As I said, Sally was the most recent in a long line of distinguished Members whom my home town has sent to the House. They have not always been without controversy. In fact, there is a worrying predilection toward deselection-of both Labour and Conservative Members. The first Member sent here in 1974 from the new Northampton North constituency was Maureen Colquhoun, who I understand underwent a rather difficult time for reasons that were not unconnected to her personal life-reasons that nowadays would be a positive attribute to candidacy in the Conservative party. Maureen was followed by Tony Marlow, whose boating blazers are the stuff of legend in this House. He, too, was threatened with deselection, for reasons that were something to do with a place called Maastricht. That would not be a positive attribute for candidacy in the modern Conservative party, so some things do stay the same.

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Sally Keeble actually bucked the trend, because she was not threatened with deselection. Instead, she attempted to deselect the right hon. Member for Kirkcaldy and Cowdenbeath (Mr Brown), the then Prime Minister, in one of the coup attempts against him. I am sure it will be noted by my hon. Friends that I do not intend to follow those traditions-either of deselection or decapitation.

Going back a little further, this House has dealt rather harshly, if I may say, with some Northampton representatives. One was imprisoned in the Clock Tower, another was fined for voting without having sworn the Oath of Allegiance, and one-Spencer Perceval-was assassinated in 1812 while entering the House. I hope there will be less dramatic opportunities for me to make my mark on this place.

Northampton is an historic market town with excellent communications-we are only one hour up the motorway or from Euston on the railway-and we excel on the sporting field. We have the Saints rugby team, the Cobblers football team and the county cricket ground. The town also has an excellent business ethos, and I invite all hon. Members to visit us.

As many will know, the town has an ancient history of boot and shoe making. Many in the House-on both sides-have benefited from shoes made in Northampton, not least my right hon. and learned Friend the Lord Chancellor. He is often accused of wearing Hush Puppies, but in fact they are brown suede shoes made in Northampton-although I was pleased to see that he did not wear them with the full-bottomed wig when he gave Her Majesty the Gracious Speech in another place.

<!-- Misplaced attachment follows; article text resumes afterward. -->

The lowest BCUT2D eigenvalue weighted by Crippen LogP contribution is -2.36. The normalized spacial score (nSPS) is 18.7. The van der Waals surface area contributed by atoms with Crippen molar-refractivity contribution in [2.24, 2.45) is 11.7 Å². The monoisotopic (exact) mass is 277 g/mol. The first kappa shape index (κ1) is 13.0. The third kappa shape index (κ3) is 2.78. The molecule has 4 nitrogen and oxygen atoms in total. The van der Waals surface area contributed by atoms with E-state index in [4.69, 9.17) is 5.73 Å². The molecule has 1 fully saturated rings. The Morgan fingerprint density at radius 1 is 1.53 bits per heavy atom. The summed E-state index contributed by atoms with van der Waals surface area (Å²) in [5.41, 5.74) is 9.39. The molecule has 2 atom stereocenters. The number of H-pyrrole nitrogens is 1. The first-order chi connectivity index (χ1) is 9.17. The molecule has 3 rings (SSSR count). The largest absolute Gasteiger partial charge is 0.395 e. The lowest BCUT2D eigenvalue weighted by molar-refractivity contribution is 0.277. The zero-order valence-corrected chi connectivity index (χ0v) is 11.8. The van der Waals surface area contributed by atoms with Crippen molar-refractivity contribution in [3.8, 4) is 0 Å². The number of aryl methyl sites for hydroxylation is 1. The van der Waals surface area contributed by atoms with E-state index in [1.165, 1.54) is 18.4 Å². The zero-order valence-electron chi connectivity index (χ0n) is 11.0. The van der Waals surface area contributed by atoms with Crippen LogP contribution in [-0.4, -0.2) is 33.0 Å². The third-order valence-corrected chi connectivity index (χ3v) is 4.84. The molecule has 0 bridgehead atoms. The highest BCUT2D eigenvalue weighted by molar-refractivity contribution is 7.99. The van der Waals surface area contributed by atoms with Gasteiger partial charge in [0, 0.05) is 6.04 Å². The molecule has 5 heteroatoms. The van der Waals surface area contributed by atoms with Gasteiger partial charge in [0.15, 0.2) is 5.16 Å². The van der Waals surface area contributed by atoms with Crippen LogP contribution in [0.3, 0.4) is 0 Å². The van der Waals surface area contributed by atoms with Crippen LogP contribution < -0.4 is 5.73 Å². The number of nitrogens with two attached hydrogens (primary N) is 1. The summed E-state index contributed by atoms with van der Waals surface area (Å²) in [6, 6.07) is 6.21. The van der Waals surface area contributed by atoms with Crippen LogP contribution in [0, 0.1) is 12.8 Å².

I thought it would be suitable to make my maiden speech during the part of the Gracious Speech that relates to home affairs, because I have been in practice as a barrister for the past 16 years. In 13 of those years, I have witnessed some rather extraordinary events that reflect the current concern with the criminal justice system in the country at large. Some 3,600 new criminal offences have been created in the past 13 years, a rate of about one every weekday. You will be reassured to hear, Mr Deputy Speaker, that it is now illegal to sell a grey squirrel and to explode a nuclear bomb. Many hundreds of other pieces of legislation have been passed: 404 forms of behaviour are illegal now that were not illegal in 1997. To give one an idea of the progress-or lack thereof-whereas for most of the past 100 years there was about one criminal justice Bill per decade, there were 60 in the past decade.

I am afraid that we have not had the progress that we would like. To give one example of that quickly, within the last several months at court, several barristers were kept waiting while prisoners refused to alight from a bus because they were worried about losing their places in an overcrowded prison system. The prison officers refused to force them off the bus, because doing so would breach their human rights. Many were kept waiting for many hours. One prisoner decided that he needed to use the facilities and was allowed to alight from the bus, go into the cells, use the facilities and go back, voluntarily, and get back on the bus, because to have forced him to do otherwise would have been a breach of his human rights. Meanwhile, many were kept waiting in court.

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I hope that my time in the House will help to ameliorate some of those discrepancies and disconnections that now exist in our system.